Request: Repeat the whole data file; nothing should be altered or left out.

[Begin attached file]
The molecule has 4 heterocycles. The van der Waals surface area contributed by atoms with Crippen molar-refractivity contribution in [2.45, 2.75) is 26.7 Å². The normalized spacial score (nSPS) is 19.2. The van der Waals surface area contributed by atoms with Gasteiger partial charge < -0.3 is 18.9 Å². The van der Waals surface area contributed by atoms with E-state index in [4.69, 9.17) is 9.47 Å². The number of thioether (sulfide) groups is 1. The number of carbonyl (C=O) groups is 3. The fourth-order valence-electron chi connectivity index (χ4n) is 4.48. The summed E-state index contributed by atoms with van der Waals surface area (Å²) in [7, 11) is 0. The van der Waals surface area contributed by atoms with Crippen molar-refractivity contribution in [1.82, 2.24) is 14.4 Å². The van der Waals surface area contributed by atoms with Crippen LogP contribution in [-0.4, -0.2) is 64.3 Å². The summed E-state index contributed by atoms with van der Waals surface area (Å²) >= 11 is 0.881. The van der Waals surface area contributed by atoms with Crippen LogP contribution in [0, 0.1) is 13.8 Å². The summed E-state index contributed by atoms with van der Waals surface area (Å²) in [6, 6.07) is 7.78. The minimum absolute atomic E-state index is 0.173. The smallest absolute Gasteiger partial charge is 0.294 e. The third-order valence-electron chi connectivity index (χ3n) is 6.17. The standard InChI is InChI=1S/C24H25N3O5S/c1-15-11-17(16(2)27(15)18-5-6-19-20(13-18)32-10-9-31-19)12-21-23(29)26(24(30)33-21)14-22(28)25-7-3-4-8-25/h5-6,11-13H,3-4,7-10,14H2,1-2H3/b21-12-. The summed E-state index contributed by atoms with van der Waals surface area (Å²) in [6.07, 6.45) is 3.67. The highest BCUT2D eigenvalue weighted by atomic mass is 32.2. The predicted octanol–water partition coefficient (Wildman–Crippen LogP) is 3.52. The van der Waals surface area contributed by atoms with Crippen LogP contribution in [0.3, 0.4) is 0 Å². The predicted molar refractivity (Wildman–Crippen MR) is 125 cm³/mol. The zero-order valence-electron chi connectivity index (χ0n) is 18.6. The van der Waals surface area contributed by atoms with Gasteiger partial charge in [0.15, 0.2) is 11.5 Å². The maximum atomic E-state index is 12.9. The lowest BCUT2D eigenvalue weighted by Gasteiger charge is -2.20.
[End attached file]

The molecule has 4 heterocycles. The van der Waals surface area contributed by atoms with Crippen molar-refractivity contribution in [2.45, 2.75) is 26.7 Å². The normalized spacial score (nSPS) is 19.2. The van der Waals surface area contributed by atoms with Gasteiger partial charge < -0.3 is 18.9 Å². The van der Waals surface area contributed by atoms with E-state index in [4.69, 9.17) is 9.47 Å². The number of thioether (sulfide) groups is 1. The number of carbonyl (C=O) groups is 3. The fourth-order valence-electron chi connectivity index (χ4n) is 4.48. The summed E-state index contributed by atoms with van der Waals surface area (Å²) in [7, 11) is 0. The van der Waals surface area contributed by atoms with Crippen molar-refractivity contribution in [1.82, 2.24) is 14.4 Å². The van der Waals surface area contributed by atoms with Crippen LogP contribution in [-0.4, -0.2) is 64.3 Å². The summed E-state index contributed by atoms with van der Waals surface area (Å²) >= 11 is 0.881. The van der Waals surface area contributed by atoms with Crippen LogP contribution in [0, 0.1) is 13.8 Å². The summed E-state index contributed by atoms with van der Waals surface area (Å²) in [6, 6.07) is 7.78. The minimum absolute atomic E-state index is 0.173. The smallest absolute Gasteiger partial charge is 0.294 e. The third-order valence-electron chi connectivity index (χ3n) is 6.17. The standard InChI is InChI=1S/C24H25N3O5S/c1-15-11-17(16(2)27(15)18-5-6-19-20(13-18)32-10-9-31-19)12-21-23(29)26(24(30)33-21)14-22(28)25-7-3-4-8-25/h5-6,11-13H,3-4,7-10,14H2,1-2H3/b21-12-. The summed E-state index contributed by atoms with van der Waals surface area (Å²) in [6.07, 6.45) is 3.67. The highest BCUT2D eigenvalue weighted by atomic mass is 32.2. The predicted octanol–water partition coefficient (Wildman–Crippen LogP) is 3.52. The van der Waals surface area contributed by atoms with Crippen LogP contribution in [0.3, 0.4) is 0 Å². The predicted molar refractivity (Wildman–Crippen MR) is 125 cm³/mol. The zero-order valence-electron chi connectivity index (χ0n) is 18.6. The van der Waals surface area contributed by atoms with Gasteiger partial charge in [0.15, 0.2) is 11.5 Å². The maximum atomic E-state index is 12.9. The lowest BCUT2D eigenvalue weighted by Gasteiger charge is -2.20.